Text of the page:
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Michela Gallagher Ph.D

Krieger-Eisenhower Professor of Psychological and Brain Sciences and Neuroscience

michela@jhu.edu
Telephone Number: 410-516-0167
Fax Number: 410-516-0194
Johns Hopkins University
Dept. of Psychological and Brain Sciences
3400 N. Charles St.
Baltimore, MD 21218
Room: Ames 216B

Neural Mechanisms of Memory and Attention

My lab is interested in neural systems that serve a role in memory and attention. Behavioral studies in laboratory rodents are conducted in conjuction with a range of neurobiological techniques. For example, we examine the behavioral effects of removing specific neurons in the brain with newly developed immunotoxins, we measure information encoding by neurons in awake behaving animals, and we use molecular biological methods to assess the expression of genes and proteins involved in neural plasticity.

 

     One problem under study concerns the effects of aging on memory. Rats are tested for memory of spatial locations, a function for which the neural circuitry in rodents is well-defined. A notable behavioral observation in our animal model is that decline in spatial memory is evident in only a subpopulation of aged rats, a phenomenon commonly reported for cognitive impairment in elderly humans. Individual differences are used in our work as a background for identifying features of brain aging that are characteristic of aged rats with cognitive impairment. Contrary to a common view that neuron loss contributes to such deficits in aging, we find no loss of neurons but functional alterations within the existing architecture of the brain are predictive of memory impairment. Such alterations are evident at the level of information encoding by single hippocampal neurons in awake behaving rats and in measures of signal transduction systems.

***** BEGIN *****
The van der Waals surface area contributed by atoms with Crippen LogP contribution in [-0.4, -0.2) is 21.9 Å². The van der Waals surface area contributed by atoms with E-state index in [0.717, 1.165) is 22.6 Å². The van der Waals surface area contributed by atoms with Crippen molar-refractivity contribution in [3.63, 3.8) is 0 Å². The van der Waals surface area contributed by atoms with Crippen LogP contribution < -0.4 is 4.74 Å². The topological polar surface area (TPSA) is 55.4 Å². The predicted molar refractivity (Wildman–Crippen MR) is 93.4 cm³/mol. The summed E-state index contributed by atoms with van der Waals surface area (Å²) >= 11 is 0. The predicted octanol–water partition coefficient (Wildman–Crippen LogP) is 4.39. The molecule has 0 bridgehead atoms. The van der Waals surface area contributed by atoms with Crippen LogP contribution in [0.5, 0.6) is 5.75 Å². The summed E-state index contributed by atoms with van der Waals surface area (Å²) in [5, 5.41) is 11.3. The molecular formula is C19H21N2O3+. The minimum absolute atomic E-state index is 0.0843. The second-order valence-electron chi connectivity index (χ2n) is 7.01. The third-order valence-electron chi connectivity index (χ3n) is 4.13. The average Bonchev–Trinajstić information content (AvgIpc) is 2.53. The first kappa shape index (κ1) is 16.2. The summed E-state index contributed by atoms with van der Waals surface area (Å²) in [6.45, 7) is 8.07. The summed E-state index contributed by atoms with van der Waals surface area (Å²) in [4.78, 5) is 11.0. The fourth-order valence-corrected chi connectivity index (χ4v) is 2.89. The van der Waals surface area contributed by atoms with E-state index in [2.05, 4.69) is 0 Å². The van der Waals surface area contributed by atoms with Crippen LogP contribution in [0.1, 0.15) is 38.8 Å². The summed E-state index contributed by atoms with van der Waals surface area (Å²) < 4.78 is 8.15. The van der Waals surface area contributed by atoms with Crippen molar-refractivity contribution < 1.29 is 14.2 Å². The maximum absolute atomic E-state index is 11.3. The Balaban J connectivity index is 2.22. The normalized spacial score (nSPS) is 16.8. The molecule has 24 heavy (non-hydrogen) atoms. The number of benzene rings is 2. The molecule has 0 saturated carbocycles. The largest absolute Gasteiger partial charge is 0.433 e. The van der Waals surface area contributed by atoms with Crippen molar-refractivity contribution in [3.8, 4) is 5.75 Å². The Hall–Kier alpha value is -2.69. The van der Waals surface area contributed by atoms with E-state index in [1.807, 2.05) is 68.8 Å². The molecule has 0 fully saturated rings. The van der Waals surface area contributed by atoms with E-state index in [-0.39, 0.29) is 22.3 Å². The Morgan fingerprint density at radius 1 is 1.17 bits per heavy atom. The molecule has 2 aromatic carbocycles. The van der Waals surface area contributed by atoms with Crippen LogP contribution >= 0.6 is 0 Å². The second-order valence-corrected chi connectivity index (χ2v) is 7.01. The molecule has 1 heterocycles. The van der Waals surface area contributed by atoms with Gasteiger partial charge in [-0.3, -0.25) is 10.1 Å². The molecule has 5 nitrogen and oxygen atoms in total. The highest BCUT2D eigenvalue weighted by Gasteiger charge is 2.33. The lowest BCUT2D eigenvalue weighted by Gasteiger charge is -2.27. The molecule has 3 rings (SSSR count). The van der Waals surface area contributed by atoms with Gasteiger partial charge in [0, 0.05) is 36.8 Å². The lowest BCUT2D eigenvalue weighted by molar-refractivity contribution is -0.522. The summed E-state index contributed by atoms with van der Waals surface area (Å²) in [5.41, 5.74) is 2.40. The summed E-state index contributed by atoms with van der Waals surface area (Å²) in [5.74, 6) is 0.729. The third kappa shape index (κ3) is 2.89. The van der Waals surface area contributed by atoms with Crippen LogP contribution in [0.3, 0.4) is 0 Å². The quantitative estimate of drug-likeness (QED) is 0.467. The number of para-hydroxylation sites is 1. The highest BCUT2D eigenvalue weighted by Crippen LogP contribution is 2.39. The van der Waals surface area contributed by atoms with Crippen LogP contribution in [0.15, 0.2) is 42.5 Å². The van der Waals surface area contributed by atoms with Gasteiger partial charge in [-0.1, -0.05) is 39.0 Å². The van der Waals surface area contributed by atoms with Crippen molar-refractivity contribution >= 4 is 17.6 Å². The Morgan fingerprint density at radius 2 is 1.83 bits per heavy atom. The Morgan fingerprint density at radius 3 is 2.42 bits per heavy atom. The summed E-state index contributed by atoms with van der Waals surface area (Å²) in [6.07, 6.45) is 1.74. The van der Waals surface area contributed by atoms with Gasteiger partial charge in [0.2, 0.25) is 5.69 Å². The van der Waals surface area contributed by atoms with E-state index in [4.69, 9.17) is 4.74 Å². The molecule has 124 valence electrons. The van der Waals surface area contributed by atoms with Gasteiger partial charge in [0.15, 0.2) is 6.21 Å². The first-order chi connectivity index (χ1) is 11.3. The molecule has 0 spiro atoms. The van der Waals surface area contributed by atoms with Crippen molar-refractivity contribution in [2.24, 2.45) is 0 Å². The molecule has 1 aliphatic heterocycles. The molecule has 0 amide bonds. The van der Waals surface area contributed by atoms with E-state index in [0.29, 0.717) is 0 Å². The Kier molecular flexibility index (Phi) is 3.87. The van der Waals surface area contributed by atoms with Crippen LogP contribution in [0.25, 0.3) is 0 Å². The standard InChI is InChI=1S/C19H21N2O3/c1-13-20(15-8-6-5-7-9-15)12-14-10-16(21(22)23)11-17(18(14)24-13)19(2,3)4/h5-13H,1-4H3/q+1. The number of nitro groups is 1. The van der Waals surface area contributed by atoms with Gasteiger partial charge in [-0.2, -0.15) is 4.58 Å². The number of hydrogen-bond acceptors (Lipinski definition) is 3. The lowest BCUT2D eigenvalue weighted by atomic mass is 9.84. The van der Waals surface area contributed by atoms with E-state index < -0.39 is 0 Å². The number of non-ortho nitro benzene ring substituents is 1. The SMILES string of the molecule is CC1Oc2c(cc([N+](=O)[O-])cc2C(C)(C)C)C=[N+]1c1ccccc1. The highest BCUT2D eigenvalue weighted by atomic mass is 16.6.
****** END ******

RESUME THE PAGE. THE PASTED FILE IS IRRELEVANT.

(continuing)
Other research in our laboratory includes studies of subcortical neural circuitry and mechanisms used to regulate cortical processing. Storage of information in memory and the operation of attentional processes provide powerful devices by which past experience can be brought to bear on the selection and interpretation of current sources of input. We have defined a role for the basal forebrain innervation of cortex in attentional processes. Recent studies have focused on a circuit that includes the basolateral amygdala and its interconnections with prefrontal cortex, which appear to be essential for representing the incentive value of goals.